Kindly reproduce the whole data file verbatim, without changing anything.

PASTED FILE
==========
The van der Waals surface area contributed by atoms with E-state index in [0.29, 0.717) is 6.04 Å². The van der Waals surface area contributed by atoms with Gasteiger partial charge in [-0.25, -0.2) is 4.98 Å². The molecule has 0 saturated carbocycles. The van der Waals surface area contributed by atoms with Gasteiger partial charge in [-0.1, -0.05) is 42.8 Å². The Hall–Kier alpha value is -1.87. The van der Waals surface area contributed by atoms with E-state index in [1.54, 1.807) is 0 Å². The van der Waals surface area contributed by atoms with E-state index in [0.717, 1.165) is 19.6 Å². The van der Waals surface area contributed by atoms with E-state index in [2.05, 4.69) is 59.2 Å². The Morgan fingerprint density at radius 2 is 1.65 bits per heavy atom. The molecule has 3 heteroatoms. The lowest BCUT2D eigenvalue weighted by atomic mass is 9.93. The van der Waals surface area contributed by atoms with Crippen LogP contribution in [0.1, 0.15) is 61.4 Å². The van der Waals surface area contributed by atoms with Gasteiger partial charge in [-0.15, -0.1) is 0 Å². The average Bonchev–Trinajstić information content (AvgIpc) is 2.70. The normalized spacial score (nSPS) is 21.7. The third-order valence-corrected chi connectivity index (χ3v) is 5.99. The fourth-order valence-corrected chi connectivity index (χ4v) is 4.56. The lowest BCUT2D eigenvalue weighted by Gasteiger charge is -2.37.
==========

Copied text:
The van der Waals surface area contributed by atoms with E-state index in [0.29, 0.717) is 6.04 Å². The van der Waals surface area contributed by atoms with Gasteiger partial charge in [-0.25, -0.2) is 4.98 Å². The molecule has 0 saturated carbocycles. The van der Waals surface area contributed by atoms with Gasteiger partial charge in [-0.1, -0.05) is 42.8 Å². The Hall–Kier alpha value is -1.87. The van der Waals surface area contributed by atoms with E-state index in [1.54, 1.807) is 0 Å². The van der Waals surface area contributed by atoms with E-state index in [0.717, 1.165) is 19.6 Å². The van der Waals surface area contributed by atoms with E-state index in [2.05, 4.69) is 59.2 Å². The Morgan fingerprint density at radius 2 is 1.65 bits per heavy atom. The molecule has 3 heteroatoms. The lowest BCUT2D eigenvalue weighted by atomic mass is 9.93. The van der Waals surface area contributed by atoms with Crippen LogP contribution in [0.1, 0.15) is 61.4 Å². The van der Waals surface area contributed by atoms with Gasteiger partial charge in [-0.15, -0.1) is 0 Å². The average Bonchev–Trinajstić information content (AvgIpc) is 2.70. The normalized spacial score (nSPS) is 21.7. The third-order valence-corrected chi connectivity index (χ3v) is 5.99. The fourth-order valence-corrected chi connectivity index (χ4v) is 4.56. The lowest BCUT2D eigenvalue weighted by Gasteiger charge is -2.37.